I have teaching African dance for more than 55 years dating back to my teenage years. As we all know African dance is performed largely to percussive instruments, which cannot be notated through western notation. As rhythm is the primary element of the music, not melodies, the rhythmic approach is more suitable than the metric approach.
I recently returned from a conference at Ohio University Performing Africa/ Visualizing Africa where I gave a workshop on my system Greenotation. Jean Johnson Jones, head of the department of Labanotation at Surrey England, and Odette Blum were in attendance. I believe it was the first time that Odette has seen my work Greenotation. JJJ who has known me for thirty years has seen some it, from early days at DNB. But she too has not had a complete demonstration of it until now. Jean has been actively involved in notation of African dance, and will further examine my work now she has seen it in its entirety.
The selection the Agbadza was performed from the printed page. Odette questioned why the tick marks did not match the pulse. My response was that the African does not view his music and dance as separate integers of the whole. They view their music and dance as a single integrated whole. Therefore, the tick marks represent the rhythm as sounded by the Bell. All of the instruments of the ensemble take their cue from the bell. But it is the master drummer who plays off the rhythm of the bell, producing sounds (in drum language or onomatopoeia) that actually instruct the dancer which movements to perform which equals Action timing, not metric timing.
Odette stated that she was taught to dance on the pulse, counting one, two, etc. I explained to her that if she looks at the AGBADZA, she would notice that she is stepping on the backside of the pulse, not on the pulse. This is a common practice in African and Black music. I explained to Odette that her training was very different from mine. I was taught to dance (Action timing) from the drum language, not counts or pulses, as that would be segmenting the selection. In fact when drums were not available, I was taught entire dances by drum onomatopoeia spoken by the drummer. One must know that Action timing in no way effects the pulse. I stressed this to Ann when she was preparing a presentation for CORD conference in Georgia. Ann also has a tape of all the instruments used in Agbadza. To be successful in notating African dance, it is better to approach it from the African perspective, which is Action rhythm.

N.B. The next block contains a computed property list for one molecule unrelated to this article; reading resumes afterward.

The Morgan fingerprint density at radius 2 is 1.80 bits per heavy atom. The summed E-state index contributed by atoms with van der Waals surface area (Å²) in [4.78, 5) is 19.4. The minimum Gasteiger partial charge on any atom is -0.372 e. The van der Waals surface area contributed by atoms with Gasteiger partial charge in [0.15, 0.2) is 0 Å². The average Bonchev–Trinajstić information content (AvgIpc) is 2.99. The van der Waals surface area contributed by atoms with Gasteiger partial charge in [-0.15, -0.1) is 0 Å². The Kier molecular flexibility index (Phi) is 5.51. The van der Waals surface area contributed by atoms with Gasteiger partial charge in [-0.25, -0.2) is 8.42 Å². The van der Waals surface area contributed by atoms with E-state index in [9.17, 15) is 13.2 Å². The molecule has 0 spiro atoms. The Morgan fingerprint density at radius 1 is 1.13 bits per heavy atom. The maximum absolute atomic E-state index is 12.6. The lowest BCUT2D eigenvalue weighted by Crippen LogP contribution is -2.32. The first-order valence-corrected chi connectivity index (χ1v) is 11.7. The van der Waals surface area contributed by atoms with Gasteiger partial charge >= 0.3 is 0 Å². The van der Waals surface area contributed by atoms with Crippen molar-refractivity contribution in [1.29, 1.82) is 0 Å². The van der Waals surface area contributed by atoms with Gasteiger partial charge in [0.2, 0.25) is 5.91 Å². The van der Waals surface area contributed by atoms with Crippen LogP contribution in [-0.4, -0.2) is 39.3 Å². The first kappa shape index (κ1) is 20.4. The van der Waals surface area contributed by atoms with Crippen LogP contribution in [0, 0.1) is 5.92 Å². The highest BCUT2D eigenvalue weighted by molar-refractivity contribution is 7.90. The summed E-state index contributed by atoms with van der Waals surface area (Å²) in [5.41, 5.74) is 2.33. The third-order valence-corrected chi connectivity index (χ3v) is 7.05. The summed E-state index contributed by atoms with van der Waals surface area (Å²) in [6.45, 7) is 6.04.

The use of metric counts, or the western approach to African music/dance definitely has its drawbacks. Speaking as a western classical trained musician, I recognize the confusion this can cause when trying to superimpose it on African music/dance.
The participants at the conference had no difficulty playing the instruments, clapping and dancing the rhythms from the printed page. It needs to stressed that rhythmic timing is the most beneficial approach to effective notation of African dance.
Following is the notation Doris referred to in her paper.
Discussion of Doris' Paper
Point of Discussion: The placement of the tick marks in Agbadza (see above).
Usually tick marks in Labanotation indicate the pulse of the movement or its musical accompaniment. In contrast, in Doris's score (Greenotation) for Agbadza, the tick marks in the Labanotation portion of the score coincide with the asymmetrical rhythm indicated for the bell instrument (Gonkoqui). Doris feels her method of indicating timing makes it possible to record the way Africans perceive their music and dances.
The consensus of the group was that the placement of the ticks in Agbadza seems fine since it reflects purpose of Doris' score: to accurately record African dance and its music from the African perspective. Perhaps the score's unconventional use of ticks could be clarified in a glossary.
What if the purpose of the notation was to show "Western" stagers how African dances should be performed? In that case would it be better to have the ticks indicate the pulse of the movement? Doris said she did not think so. She has found that even people who are completely unfamiliar with African dance have no trouble reading her scores and can reproduce the indicated timing accurately.
The group also discussed ideas for depicting both Western and African perspectives in the same score, e.g., writing the different perspectives in separate staffs that would be placed side by side on the page, or using colors to differentiate tick marks that have different meaning.
The discussion ended with Doris leading the participants in a rhythm exercise, tapping different rhythms simultaneously (easy for Doris, but not for some of us).